Sunday, November 07, 2004

Pip pip

Broadcasting House, this morning, had an article on the missing pips (aka time signal) during an episode of the World at One earlier in the week. What caught my ear was an e-mail in from one listener which pointed out that as there is a delay of about two seconds on digital radio (it's even longer on the Internet), the pips are always two seconds late.

Radio 4 does have strict rules regarding the pips. You are only allowed to broadcast all six of them at the right time. You'll never hear more than five at any other time (if for example they are doing a story on the pips at 25 past the hour). I think they need to seek some way of blotting them out on digital and the Internet since the slight delay renders them pointless.

Friday, November 05, 2004

Skittles - They're chewy in the middle

My nephew, Sam, is doing sponsored skittles on November 18th for Children in Need. As everybody knows, this is a charity set up by the BBC to provide much needed help and support for Terry Wogan who otherwise would be unemployed for one day every year.

Although it is unlikely that the set of people who read this blog but don't read Sam's Dad's blog is anything other than the empty set, I thought I'd post the link that allows you register as a sponsor. The word from the training camp is that Sam is having a few problems with his skittling technique so if you actually want to donate any money to Children in Need, it's best to sponsor a total amount rather than a per skittle amount.


Thursday, November 04, 2004

Squaring the Circle

I was reading Liam's blog and he was bemoaning the fact that the perforations in a new tax disc which are supposed to let you tear it out of the square bit of paper it comes in are pretty much non-functional. I found this interesting because I also bought a new tax disc the other day but my question is "why are tax discs round at all?" If we called them tax rectangles, the problems would all go away.

The only reason I have to tear my tax disc out of the bit of paper in is to make it fit into the tax disc holder on my car (note it has a recent innovation which allows you to change the disc without removing the holder from the windscreen). I'm going in to business to manufacture tax disc holders which are big and rectangular.

Monday, November 01, 2004

Bah humbug!

Halloween has come and gone. Three separate sets of kiddies knocked on my door the other night trying to extort sweets or money or something off me. The reason I'm not sure what they were after is that I simply don't answer the door on October 31st.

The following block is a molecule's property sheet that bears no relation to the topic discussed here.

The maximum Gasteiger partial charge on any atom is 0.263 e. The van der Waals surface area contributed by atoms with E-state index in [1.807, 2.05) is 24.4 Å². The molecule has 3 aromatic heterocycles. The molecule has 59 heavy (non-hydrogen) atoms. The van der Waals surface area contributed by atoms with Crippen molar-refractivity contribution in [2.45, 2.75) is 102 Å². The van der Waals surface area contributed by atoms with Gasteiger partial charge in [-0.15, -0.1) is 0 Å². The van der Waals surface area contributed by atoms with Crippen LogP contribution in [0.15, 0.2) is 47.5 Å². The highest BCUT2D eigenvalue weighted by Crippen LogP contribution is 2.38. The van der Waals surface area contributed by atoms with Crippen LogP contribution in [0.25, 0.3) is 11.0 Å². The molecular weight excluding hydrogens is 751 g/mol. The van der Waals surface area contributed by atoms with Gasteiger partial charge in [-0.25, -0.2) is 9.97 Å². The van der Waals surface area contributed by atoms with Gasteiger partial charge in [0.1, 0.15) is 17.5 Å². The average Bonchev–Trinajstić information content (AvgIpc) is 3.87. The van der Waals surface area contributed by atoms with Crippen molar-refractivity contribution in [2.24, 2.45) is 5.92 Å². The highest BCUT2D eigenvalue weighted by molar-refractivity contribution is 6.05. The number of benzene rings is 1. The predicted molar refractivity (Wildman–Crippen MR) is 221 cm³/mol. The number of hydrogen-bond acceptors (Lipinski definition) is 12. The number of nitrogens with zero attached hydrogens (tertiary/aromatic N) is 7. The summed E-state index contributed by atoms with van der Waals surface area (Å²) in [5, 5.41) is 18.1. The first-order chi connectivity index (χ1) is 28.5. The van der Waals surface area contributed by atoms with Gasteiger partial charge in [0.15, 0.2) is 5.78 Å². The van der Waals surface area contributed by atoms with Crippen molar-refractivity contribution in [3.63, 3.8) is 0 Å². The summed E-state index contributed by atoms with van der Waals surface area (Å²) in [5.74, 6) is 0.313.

When you think about it, Trick or Treating really is extortion: "give me some sweets or I'll let the tyres down on your car". Why is it even allowed? In fact I have a vague recollection that it is a distortion of the original American tradition where the home owner was the one doing the tricking or treating as demonstrated by the Peanuts cartoon where the children went Trick or Treating and everybody got sweets except Charlie Brown who always got a rock.

Another thing that annoys me is fireworks. As I write, the first displays happened in my area about two weeks ago. They have been going on every night since and will probably not cease until the week after November the Fifth. Didn't people watch Blue Peter and note the concern of the presenters for pets everywhere? I think all fireworks should be banned except on the Friday, Saturday and Sunday around November 5.

Actually that reminds me that this time last year I was on a contract in Dublin. My hotel was in a residential area and so for the week leading up to November 5th I was treated to many and varied fireworks displays from nearby gardens. You can imagine my surprise when I learned, on the Wednesday, that fireworks are totally banned in the Republic. By "totally" I mean "utterly" and "completely" to the point where you can't even have big official displays. The taxi driver on the way back to the airport explained how fireworks were smuggled in from the North - yes the North of Ireland where I'd imagine that the sale of explosives is fairly tightly controlled.

It has only just occurred to me that the 5th November probably wouldn't be considered a day to celebrate in Southern Ireland being as it is the anniversary of a failed catholic plot to kill a protestant King whose descendents, directly and indirectly, caused the Irish a lot of misery. They still seem to have the fireworks though.

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